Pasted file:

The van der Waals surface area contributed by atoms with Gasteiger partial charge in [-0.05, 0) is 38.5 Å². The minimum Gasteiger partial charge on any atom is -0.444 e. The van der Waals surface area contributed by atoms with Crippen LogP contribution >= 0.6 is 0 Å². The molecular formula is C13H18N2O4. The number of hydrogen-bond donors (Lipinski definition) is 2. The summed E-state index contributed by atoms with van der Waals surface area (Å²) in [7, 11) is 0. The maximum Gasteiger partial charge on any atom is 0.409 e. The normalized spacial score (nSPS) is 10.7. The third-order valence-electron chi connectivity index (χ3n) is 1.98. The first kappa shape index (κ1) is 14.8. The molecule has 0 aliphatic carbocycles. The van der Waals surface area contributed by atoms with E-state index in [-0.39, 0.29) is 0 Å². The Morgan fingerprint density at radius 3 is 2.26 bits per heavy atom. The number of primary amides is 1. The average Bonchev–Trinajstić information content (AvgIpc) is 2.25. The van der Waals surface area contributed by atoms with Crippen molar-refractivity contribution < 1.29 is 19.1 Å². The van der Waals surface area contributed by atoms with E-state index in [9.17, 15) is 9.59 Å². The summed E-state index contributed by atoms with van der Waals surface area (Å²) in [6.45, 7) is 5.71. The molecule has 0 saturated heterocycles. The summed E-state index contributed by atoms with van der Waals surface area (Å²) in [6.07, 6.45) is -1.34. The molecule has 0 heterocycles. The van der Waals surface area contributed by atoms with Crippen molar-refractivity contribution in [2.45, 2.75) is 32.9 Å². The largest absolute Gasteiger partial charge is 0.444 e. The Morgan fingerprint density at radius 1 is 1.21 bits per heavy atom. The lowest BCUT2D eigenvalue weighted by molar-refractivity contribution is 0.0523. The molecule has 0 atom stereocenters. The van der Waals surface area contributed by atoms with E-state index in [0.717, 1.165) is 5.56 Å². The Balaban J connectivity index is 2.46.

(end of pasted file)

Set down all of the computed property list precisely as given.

The van der Waals surface area contributed by atoms with Gasteiger partial charge in [-0.05, 0) is 38.5 Å². The minimum Gasteiger partial charge on any atom is -0.444 e. The van der Waals surface area contributed by atoms with Crippen LogP contribution >= 0.6 is 0 Å². The molecular formula is C13H18N2O4. The number of hydrogen-bond donors (Lipinski definition) is 2. The summed E-state index contributed by atoms with van der Waals surface area (Å²) in [7, 11) is 0. The maximum Gasteiger partial charge on any atom is 0.409 e. The normalized spacial score (nSPS) is 10.7. The third-order valence-electron chi connectivity index (χ3n) is 1.98. The first kappa shape index (κ1) is 14.8. The molecule has 0 aliphatic carbocycles. The van der Waals surface area contributed by atoms with E-state index in [-0.39, 0.29) is 0 Å². The Morgan fingerprint density at radius 3 is 2.26 bits per heavy atom. The number of primary amides is 1. The average Bonchev–Trinajstić information content (AvgIpc) is 2.25. The van der Waals surface area contributed by atoms with Crippen molar-refractivity contribution < 1.29 is 19.1 Å². The van der Waals surface area contributed by atoms with E-state index in [9.17, 15) is 9.59 Å². The summed E-state index contributed by atoms with van der Waals surface area (Å²) in [6.45, 7) is 5.71. The molecule has 0 saturated heterocycles. The summed E-state index contributed by atoms with van der Waals surface area (Å²) in [6.07, 6.45) is -1.34. The molecule has 0 heterocycles. The van der Waals surface area contributed by atoms with Crippen molar-refractivity contribution in [2.45, 2.75) is 32.9 Å². The largest absolute Gasteiger partial charge is 0.444 e. The Morgan fingerprint density at radius 1 is 1.21 bits per heavy atom. The lowest BCUT2D eigenvalue weighted by molar-refractivity contribution is 0.0523. The molecule has 0 atom stereocenters. The van der Waals surface area contributed by atoms with E-state index in [0.717, 1.165) is 5.56 Å². The Balaban J connectivity index is 2.46.